Bearded queens and genderfuck drag
July 20, 2015 11:52 AM   Subscribe

Conchita Wurst (previously) might have made bearded drag famous with her 2014 Eurovision win, even popularizing it to an extent by inspiring mainstream outlets like RuPaul's Drag Race. But there's more to bearded drag and genderfuck drag than Conchita Wurst. Beards in drag have been around since the 1970s, notably as performed by The Cockettes and the Sisters of Perpetual Indulgence (previously). Here, bearded queens Lucy Stoole, Grace Towers, and Jeff Poulin speak about why they incorporate beards into their performances. (NB: drag queens are not synonymous with trans women.)
posted by sciatrix (13 comments total) 18 users marked this as a favorite
 
However, trans women can also rock beards!
posted by 256 at 12:06 PM on July 20, 2015 [2 favorites]


Ideas had a great episode recently by a woman about her father, who did drag with a 70s tache.
posted by Kreiger at 12:16 PM on July 20, 2015 [2 favorites]


Graham Chapman did drag with and without a moustache in Monty Python on TV from 1969 onwards. He was awesome.
posted by w0mbat at 12:39 PM on July 20, 2015


I'm listening to Kreiger's linked podcast and it's fabulous.
posted by kalessin at 12:52 PM on July 20, 2015




Way back when I did drag I had a vague friendship with the Smudge Sisters from up-island. Most of them rocked beards, and they were all hilarious.
posted by feckless fecal fear mongering at 2:42 PM on July 20, 2015


Back in my late-'90s drag glory days I knew a fascinating LA character who went by the name of Empira. She was an enormously tall, skinny, Republican lass who owned firearms and had a full, black beard. As she explained it, she had a beard because she had a weak chin. (From what I could see her chin seemed fine, but she made the beard work.) She had some sort of tights/ballet fetish and took great delight in telling people about how she had danced until her toenails fell off. I wasn't into ballet or guns and I particularly wasn't into Republicans, but I always found her to be delightful company. I was a nervous young thing, taking my first fumbling steps out in the world, and she offered some good advice and encouragement when I needed it most.

She was ubiquitous in the LA drag scene, and if the TV news did a story on the big West Hollywood Halloween party or whatever she and the cameras invariably found each other. We haven't spoken for years (no big falling out; she moved away and we just lost touch) and it breaks my heart a little that her existence seems to have been largely scrubbed from the Internet. Her Youtube page is still up, and while she seems to have taken down a lot of the clips that featured her prominently there are probably still some glimpses of her if you dig around in there. She left up the video of her fucking toenail falling off, because of course she would.

I guess she was of the old web, the vanished Geocities era. All the weird fetish sites and nightclub pics and wacky online diaries of my youth, all those stories about glorious oddballs like Empira... Lost in time, like tears in rain.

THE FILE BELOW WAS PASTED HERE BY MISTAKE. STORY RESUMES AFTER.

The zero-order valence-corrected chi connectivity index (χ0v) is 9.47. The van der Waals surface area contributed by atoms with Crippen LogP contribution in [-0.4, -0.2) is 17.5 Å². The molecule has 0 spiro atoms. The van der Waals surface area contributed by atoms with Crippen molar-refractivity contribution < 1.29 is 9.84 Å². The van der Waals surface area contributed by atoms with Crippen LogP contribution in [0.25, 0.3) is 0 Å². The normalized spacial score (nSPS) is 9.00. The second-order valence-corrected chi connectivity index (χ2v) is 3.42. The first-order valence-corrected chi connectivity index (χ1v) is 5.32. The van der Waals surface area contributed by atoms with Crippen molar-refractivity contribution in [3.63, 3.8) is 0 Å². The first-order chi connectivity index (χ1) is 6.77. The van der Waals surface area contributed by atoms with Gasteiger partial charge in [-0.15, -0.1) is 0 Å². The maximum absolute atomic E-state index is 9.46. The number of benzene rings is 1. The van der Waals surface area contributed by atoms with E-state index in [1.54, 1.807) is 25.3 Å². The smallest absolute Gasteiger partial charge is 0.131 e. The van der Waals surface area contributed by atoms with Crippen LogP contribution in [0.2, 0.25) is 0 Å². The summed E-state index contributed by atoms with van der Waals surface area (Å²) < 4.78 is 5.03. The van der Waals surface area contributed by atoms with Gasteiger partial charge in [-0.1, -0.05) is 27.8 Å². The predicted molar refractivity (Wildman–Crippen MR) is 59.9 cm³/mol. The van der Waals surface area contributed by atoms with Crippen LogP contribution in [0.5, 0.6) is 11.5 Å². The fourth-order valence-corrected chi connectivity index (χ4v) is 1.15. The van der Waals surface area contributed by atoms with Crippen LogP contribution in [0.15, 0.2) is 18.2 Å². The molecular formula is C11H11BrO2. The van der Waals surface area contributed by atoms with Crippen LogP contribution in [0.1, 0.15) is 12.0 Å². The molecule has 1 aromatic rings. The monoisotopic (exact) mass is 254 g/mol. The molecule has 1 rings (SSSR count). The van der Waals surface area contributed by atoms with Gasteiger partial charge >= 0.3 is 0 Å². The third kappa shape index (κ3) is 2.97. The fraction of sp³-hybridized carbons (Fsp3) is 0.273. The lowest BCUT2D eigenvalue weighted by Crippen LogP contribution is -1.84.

posted by Ursula Hitler at 3:02 PM on July 20, 2015 [7 favorites]


Mathu Anderson also makes a lovely bearded queen.
posted by oceanjesse at 3:15 PM on July 20, 2015


The only way this post could be more relevant to my interests is if all the queens joined together to make a giant robot to fight dinosaurs in space. I am running around in squealing speechless circles like a 6-year-old girl who has just been made CEO of Build-A-Bear.

Also? Helvetika Black. I mean, I don't even have a verb to go with her. I can't put her name in a coherent sentence. I'm writing her notes that end Yes No Maybe and slipping them in her locker between classes. My god.

Also also? Is it just me, or is Mathu Andersen actually Gillian Anderson playing Miss Havisham in a beard?
posted by mittens at 6:04 PM on July 20, 2015 [3 favorites]


There was a "Bearded Lady" queen at Chicago's Bistro in the '70s. She gets a mention in this interview (self-link), and I have a photo of her in an ad for a club in 1979 where Frankie Knuckles was one of the DJs.
posted by hyperizer at 6:15 PM on July 20, 2015 [1 favorite]


Back in the early 1990s I got to know someone who liked to dress up in frilly, lacy dresses and go about his business downtown. I didn't know him long enough to be able to say how much was gender identity or drag performance, and how much was simply enjoying people's reactions to a tall, burly, and very hairy man in a dress, but either way going places with him was always an adventure.
posted by Dip Flash at 7:53 PM on July 20, 2015


Also reminds me of a friend in gay 90s Seattle, a ridiculously handsome, brilliant, muscular and facially-haired gay lawyer who competed in a local leather contest. Each walk-on more perfectly, masculine fetishistically attired than the last... and with red 6" pumps. Which made him about 6'10".

Alas, he was not allowed to win.
posted by Dreidl at 8:24 PM on July 20, 2015 [1 favorite]


So rad. Literally! I'm not a beard person, but bearded queens, and bearded genderqueer people like Jacob Tobia did a lot to break me out of my shell, gender-wise.
posted by Drexen at 4:33 AM on July 21, 2015


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